Wash the eggplant, peel if desired (I don’t, usually, unless the skin is very thick), and cut into thick 1-inch rounds. Place in a strainer over a bowl or sink. Salt liberally on both sides, rubbing the salt on a little to make sure it’s coated. Set aside to drain for 1 hour while you prep the rest. The salt helps draw out excess water, to prevent your parm from getting soggy when fried. It also seasons and tenderizes the eggplant, and draws out any bitterness that might be present.

Set up three shallow bowls or pie plates, with a clean plate or tray at the end. Put the flour in one, add a big pinch of salt, some pepper, and a big pinch of garam masala or any other spices you want. Whisk it. Crack the eggs into the second bowl, whisk with enough milk or water to loosen slightly, and a pinch of salt. Put the breadcrumbs into the third, add salt and any other seasonings you’re using (about 1 tsp garam masala and 1 tsp dried herbs for the spiced version).

Press on the eggplant lightly and brush off any excess salt (most of it drains away with the water). Dip into flour, flip and roll around to coat it on all sides. Shake off and pat lightly to remove excess. Next, dip it in the egg mixture, flip and shake off excess (tip: use one hand only to dip into the wet ingredients and keep one dry; monster-fingers form very quickly!). Last, dip the eggplant into the breadcrumbs, patting them lightly on both sides to make sure it gets an even coat. Roll it around on its side, then shake lightly and place on a tray or platter. This can be done ahead of time – bread it all and store covered in the fridge until ready to fry.

To fry: heat up a cast-iron skillet or another pan with an inch or so of canola oil. You want it to be fairly hot but not smoking; the eggplant will cool down the oil a lot when it goes in, and if it gets too cold your eggplant will absorb tons of oil and become greasy and heavy. If it’s too hot, the breading will burn before the eggplant cooks fully. To test it, drop a little piece of the breading in. It should bubble and float right to the top. Drop the eggplant slices in gently, 4-5 at a time, so that they still have room to float around. Fry for 3-5 minutes on the first side, until golden brown, then flip and fry the other side for a few minutes. Keep moving them around and checking them to get an even brown; you might have to flip back and forth a few times. Remove to a tray lined with paper towels. Season with a little salt and pepper while still hot and cut one open to see how it’s cooked – it should be creamy, not spongy. If it’s not fully cooked, turn your oil down a bit and let them go a few more minutes, or finish in the oven.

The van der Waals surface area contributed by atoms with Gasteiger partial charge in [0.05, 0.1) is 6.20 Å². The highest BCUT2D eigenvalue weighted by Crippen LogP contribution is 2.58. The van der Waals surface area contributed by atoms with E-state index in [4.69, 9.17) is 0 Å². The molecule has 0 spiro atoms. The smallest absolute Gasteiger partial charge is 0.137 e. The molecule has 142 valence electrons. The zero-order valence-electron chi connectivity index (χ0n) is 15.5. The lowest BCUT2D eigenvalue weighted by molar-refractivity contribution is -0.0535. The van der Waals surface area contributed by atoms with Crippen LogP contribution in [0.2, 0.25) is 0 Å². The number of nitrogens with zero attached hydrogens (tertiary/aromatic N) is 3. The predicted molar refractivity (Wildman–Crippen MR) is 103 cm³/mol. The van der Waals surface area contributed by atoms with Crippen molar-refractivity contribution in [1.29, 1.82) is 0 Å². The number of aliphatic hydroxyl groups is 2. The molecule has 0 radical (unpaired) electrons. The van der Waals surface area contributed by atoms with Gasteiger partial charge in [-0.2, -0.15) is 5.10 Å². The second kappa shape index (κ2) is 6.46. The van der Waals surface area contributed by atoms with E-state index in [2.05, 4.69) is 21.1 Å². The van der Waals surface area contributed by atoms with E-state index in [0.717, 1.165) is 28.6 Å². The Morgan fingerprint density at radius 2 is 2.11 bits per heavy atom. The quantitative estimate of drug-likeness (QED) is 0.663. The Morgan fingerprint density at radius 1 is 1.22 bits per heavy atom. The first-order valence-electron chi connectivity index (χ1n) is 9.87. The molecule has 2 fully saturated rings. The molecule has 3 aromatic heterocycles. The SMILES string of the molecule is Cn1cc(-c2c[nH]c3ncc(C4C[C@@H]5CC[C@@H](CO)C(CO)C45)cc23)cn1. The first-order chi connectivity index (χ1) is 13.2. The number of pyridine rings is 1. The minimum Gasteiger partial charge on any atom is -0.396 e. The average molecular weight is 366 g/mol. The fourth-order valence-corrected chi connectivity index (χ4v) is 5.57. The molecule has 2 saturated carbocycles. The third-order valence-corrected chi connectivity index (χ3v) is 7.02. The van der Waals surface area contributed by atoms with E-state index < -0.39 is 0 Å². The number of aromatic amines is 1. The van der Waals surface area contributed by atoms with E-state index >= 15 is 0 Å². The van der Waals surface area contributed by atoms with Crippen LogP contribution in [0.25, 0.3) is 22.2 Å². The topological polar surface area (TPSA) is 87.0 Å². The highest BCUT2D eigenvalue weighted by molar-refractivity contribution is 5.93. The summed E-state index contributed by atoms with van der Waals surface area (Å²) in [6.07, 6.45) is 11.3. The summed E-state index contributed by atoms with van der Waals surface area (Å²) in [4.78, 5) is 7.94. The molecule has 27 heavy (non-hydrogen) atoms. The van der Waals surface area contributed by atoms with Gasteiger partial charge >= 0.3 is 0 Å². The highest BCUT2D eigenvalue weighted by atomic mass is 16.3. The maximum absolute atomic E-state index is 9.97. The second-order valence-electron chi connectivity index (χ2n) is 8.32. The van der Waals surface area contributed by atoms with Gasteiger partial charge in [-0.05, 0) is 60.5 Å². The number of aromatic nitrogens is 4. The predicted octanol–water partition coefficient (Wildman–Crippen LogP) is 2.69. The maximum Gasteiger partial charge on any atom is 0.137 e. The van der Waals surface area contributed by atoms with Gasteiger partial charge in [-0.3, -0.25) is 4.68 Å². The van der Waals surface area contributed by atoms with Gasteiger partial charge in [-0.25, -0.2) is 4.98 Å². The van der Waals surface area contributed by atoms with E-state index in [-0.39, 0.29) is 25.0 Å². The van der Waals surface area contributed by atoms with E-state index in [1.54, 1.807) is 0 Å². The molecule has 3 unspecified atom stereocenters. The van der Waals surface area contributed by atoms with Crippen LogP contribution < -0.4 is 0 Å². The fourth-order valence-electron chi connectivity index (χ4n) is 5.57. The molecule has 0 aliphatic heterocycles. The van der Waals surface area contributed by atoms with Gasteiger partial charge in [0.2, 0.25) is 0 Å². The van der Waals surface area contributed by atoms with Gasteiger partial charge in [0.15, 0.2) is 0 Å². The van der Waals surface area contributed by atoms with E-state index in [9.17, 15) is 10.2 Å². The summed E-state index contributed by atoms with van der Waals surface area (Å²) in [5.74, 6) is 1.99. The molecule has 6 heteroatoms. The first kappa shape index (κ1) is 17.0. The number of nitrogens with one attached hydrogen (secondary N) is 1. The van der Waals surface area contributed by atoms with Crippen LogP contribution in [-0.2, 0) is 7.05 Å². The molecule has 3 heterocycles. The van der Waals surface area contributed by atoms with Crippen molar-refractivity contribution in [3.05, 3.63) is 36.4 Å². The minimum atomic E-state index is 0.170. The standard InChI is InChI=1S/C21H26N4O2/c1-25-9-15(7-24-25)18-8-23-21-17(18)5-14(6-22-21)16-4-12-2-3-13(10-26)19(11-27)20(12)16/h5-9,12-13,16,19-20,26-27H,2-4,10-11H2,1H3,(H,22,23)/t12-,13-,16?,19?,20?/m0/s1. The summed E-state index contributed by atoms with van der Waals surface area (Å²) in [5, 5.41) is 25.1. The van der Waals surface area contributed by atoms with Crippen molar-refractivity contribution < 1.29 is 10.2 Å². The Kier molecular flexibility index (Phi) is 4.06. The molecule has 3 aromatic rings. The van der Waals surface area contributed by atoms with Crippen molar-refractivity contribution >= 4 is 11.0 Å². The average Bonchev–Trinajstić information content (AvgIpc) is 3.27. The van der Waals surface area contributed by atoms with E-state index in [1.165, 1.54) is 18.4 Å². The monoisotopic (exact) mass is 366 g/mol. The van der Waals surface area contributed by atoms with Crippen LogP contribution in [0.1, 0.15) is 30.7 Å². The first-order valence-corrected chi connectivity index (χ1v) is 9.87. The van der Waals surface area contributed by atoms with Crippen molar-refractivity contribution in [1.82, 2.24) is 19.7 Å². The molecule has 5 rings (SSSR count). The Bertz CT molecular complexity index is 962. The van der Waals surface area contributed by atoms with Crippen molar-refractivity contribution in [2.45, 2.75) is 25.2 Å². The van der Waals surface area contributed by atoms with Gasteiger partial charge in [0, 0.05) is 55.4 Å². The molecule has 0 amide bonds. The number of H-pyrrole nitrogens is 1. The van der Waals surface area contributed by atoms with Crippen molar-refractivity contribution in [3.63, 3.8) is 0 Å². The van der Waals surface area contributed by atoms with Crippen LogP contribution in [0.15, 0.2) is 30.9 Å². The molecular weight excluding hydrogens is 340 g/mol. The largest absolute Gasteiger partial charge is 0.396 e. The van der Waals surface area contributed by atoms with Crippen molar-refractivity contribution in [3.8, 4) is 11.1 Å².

For Spiced Eggplant Parm:

Layer fried eggplant with spiced tomato sauce (your favorite recipe, just add a teaspoon of garam masala, a knob of minced ginger and a little fresh chile with the onions and garlic), fresh mozzarella (I’m obsessed with Point Reyes Mozz right now; it’s cultured so it has a little twang and a little salt from the brine), grated parmesan cheese, and torn basil. Bake or broil until the cheese is melty. Finish with more grated parm and fresh basil.

For Summertime Eggplant Parm:

Arrange the fried eggplant on a platter, alternating with sliced fresh mozzarella and grated parm, or put a ball of burrata in the middle for an extra-special treat. Chop up a mix of heirloom and cherry tomatoes, toss with olive oil, basil, salt & balsamic and spoon over the fried eggplant and cheese. Finish with lots of fresh basil and olive oil. Totally untraditional but a really refreshing take on it, which makes sense since eggplant comes around mid-summer.

 


Stephany

Summer Squash: Fun, Versatile & Perfect for Dinner!

Hi, I’m Stephany! I’m a member of the Produce Team at Bi-Rite 18th Street, and I’m also an experienced cook with a passion for food, community, and sustainability. This summer I’ll be writing a series of posts highlighting my favorite summer produce along with ideas for how to prepare them. This is the very first post and I’m delighted to share my passion for food with you.

SDinner1GeneralSquashUp first: summer squash. I get excited when summer squash comes in because it’s a fun, versatile section of our produce aisle that has tons of variety. Summer squash comes in a number of different varietals. Zucchini is the most well-known, but here at Bi-Rite 18th Street and Bi-Rite Divisadero we have lots of others, like Zephyr, Crookneck, Flying Saucers, Baby Acorn, Sunburst, Pattypan, Costata Romanesco and Eightball. Some of these don’t look like what you think of when you think of squash, but trust me–they taste great. Most squashes share similarities in flavor–fairly mild, sweet and creamy–and are a good foil for bolder flavors.